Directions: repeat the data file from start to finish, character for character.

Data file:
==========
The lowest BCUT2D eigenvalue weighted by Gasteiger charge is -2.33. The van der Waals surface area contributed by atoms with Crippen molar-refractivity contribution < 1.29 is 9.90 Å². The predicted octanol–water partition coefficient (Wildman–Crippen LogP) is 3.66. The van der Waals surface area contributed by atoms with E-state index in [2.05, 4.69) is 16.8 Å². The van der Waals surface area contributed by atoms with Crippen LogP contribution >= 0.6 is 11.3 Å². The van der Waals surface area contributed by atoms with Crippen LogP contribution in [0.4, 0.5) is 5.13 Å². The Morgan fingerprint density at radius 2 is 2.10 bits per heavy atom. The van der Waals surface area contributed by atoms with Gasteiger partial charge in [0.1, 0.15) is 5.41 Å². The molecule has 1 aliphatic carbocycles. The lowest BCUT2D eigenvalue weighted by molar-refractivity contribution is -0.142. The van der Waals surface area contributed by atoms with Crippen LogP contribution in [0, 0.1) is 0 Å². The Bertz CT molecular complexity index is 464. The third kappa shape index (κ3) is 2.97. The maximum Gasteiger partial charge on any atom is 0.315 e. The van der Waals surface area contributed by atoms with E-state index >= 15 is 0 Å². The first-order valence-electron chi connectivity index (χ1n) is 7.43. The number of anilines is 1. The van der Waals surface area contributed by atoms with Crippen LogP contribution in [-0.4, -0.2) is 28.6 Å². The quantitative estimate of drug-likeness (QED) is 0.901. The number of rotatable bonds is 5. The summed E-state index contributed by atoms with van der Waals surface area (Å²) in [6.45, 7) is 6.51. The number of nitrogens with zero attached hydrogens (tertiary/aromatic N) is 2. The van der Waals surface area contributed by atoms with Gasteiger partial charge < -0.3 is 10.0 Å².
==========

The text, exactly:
The lowest BCUT2D eigenvalue weighted by Gasteiger charge is -2.33. The van der Waals surface area contributed by atoms with Crippen molar-refractivity contribution < 1.29 is 9.90 Å². The predicted octanol–water partition coefficient (Wildman–Crippen LogP) is 3.66. The van der Waals surface area contributed by atoms with E-state index in [2.05, 4.69) is 16.8 Å². The van der Waals surface area contributed by atoms with Crippen LogP contribution >= 0.6 is 11.3 Å². The van der Waals surface area contributed by atoms with Crippen LogP contribution in [0.4, 0.5) is 5.13 Å². The Morgan fingerprint density at radius 2 is 2.10 bits per heavy atom. The van der Waals surface area contributed by atoms with Gasteiger partial charge in [0.1, 0.15) is 5.41 Å². The molecule has 1 aliphatic carbocycles. The lowest BCUT2D eigenvalue weighted by molar-refractivity contribution is -0.142. The van der Waals surface area contributed by atoms with Crippen LogP contribution in [0, 0.1) is 0 Å². The Bertz CT molecular complexity index is 464. The third kappa shape index (κ3) is 2.97. The maximum Gasteiger partial charge on any atom is 0.315 e. The van der Waals surface area contributed by atoms with E-state index >= 15 is 0 Å². The first-order valence-electron chi connectivity index (χ1n) is 7.43. The number of anilines is 1. The van der Waals surface area contributed by atoms with Crippen LogP contribution in [-0.4, -0.2) is 28.6 Å². The quantitative estimate of drug-likeness (QED) is 0.901. The number of rotatable bonds is 5. The summed E-state index contributed by atoms with van der Waals surface area (Å²) in [6.45, 7) is 6.51. The number of nitrogens with zero attached hydrogens (tertiary/aromatic N) is 2. The van der Waals surface area contributed by atoms with Gasteiger partial charge < -0.3 is 10.0 Å².